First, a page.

Ayurvedic Medicine:

In Sanskrit, Ayurveda means, “The Science of Life.” This tradition dates as far back as 5,000 years ago in India, though nothing was written down until much later. In this tradition, it is believed you need to devote your life to balance, including clear thinking, healthy eating, and living a good life. Ayurveda states that everyone has a unique energy pattern, and that balance is key to good health. The three energies of the body are called vatta, pitta, and kapha, and each individual has their own unique blend of the three, so you need to understand your tendencies for imbalance and work to create harmony within your own natural energies. within yourself. Ayurveda also believes that the five elements affect your body, and use the symbolism of the elements to describe the factors that play into health, but in this case, the elements are Space, Air, Fire, Water, and Earth. A trained practitioner can offer multiple avenues for returning to balance, including herbs, diet, massage, meditation, yoga, and more intense therapies. 

Native American Medicine:

Because of the vast differences between tribes and geographies, pinning down Native American medicine is a little more difficult. However, in general there was a strong emphasis on balance with nature, with a stronger external focus that combined herbs, rituals, and both physical and supernatural causes of health conditions. The tribal healer had extensive license and would seek spiritual guidance and visions before determining a treatment plan. The use of tobacco, music, and dance in ritualistic ceremonies was used to ward off evil spirits believed to cause ill health and call for balance and harmony with Mother Earth. Herbal remedies were ubiquitous, and often sweat-lodges were utilized for purification, which today have been proven to be extremely beneficial in certain circumstances to boost immune function.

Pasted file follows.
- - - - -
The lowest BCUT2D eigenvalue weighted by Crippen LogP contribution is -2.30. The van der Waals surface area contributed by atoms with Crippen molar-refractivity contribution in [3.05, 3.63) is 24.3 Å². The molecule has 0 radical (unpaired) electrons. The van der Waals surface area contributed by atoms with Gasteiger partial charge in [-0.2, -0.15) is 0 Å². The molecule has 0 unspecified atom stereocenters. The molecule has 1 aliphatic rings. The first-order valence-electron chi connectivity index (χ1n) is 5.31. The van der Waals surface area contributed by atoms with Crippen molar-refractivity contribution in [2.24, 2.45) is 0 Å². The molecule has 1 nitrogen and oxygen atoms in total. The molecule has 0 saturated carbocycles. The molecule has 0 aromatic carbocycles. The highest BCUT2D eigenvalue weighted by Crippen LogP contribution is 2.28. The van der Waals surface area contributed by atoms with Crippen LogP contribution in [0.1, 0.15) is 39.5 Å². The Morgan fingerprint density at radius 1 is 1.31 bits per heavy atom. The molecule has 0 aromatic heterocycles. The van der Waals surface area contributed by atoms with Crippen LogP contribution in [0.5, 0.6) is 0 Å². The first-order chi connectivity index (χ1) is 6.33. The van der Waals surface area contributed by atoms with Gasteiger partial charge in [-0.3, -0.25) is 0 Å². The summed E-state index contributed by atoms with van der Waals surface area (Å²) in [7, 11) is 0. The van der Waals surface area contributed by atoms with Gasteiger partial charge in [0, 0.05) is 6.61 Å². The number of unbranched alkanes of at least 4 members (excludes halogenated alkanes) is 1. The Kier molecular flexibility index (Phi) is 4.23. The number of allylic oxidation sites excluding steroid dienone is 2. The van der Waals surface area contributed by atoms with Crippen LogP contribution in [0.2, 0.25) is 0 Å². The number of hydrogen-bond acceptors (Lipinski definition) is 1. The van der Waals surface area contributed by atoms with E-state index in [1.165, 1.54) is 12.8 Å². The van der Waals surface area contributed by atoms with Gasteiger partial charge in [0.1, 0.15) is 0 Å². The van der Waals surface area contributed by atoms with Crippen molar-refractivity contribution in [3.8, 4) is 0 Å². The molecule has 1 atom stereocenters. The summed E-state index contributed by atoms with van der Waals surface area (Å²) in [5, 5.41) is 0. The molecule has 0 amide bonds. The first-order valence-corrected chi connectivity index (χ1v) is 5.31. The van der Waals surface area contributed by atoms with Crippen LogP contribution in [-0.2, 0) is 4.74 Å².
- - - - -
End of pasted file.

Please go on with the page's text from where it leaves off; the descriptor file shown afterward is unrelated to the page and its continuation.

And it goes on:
Our amazing herbalist, Brittini Gehring, has been trained in multiple herbal traditions and is an encyclopedia of knowledge. With her help we are able to utilize herbal traditions from around the globe to provide health and wellness to our customers, helping you Reach Your Peak!


Feb 21, 2020

Natural Room Sprays

by Aspen, Trainer of the Things

I recently used my Audible subscription to listen to a book called The Power of Habit by Charles Duhigg. There is a whole chapter on the origins of the popular household product Febreze, and the tale of its origins was quite interesting. When scientists at Proctor & Gamble realized they had created a cheap chemical compound that eliminates odors, it became the marketing department’s job to figure out how to sell it to people, but they ran into a problem. The people whose houses smelled the worst and needed the product the most didn’t notice their own foul smells. The product was in danger of being a massive failure when market researchers met a woman who, instead of using it to eliminate odor, used it as a final spritz to freshen her house and complete her cleaning routine. They rebranded and added pleasant scents, then advertised women (not men, which makes you wonder a bit) spritzing the product and smiling over a sparkling clean room. They made Febreze the reward of a cleaning job well done, and sales skyrocketed.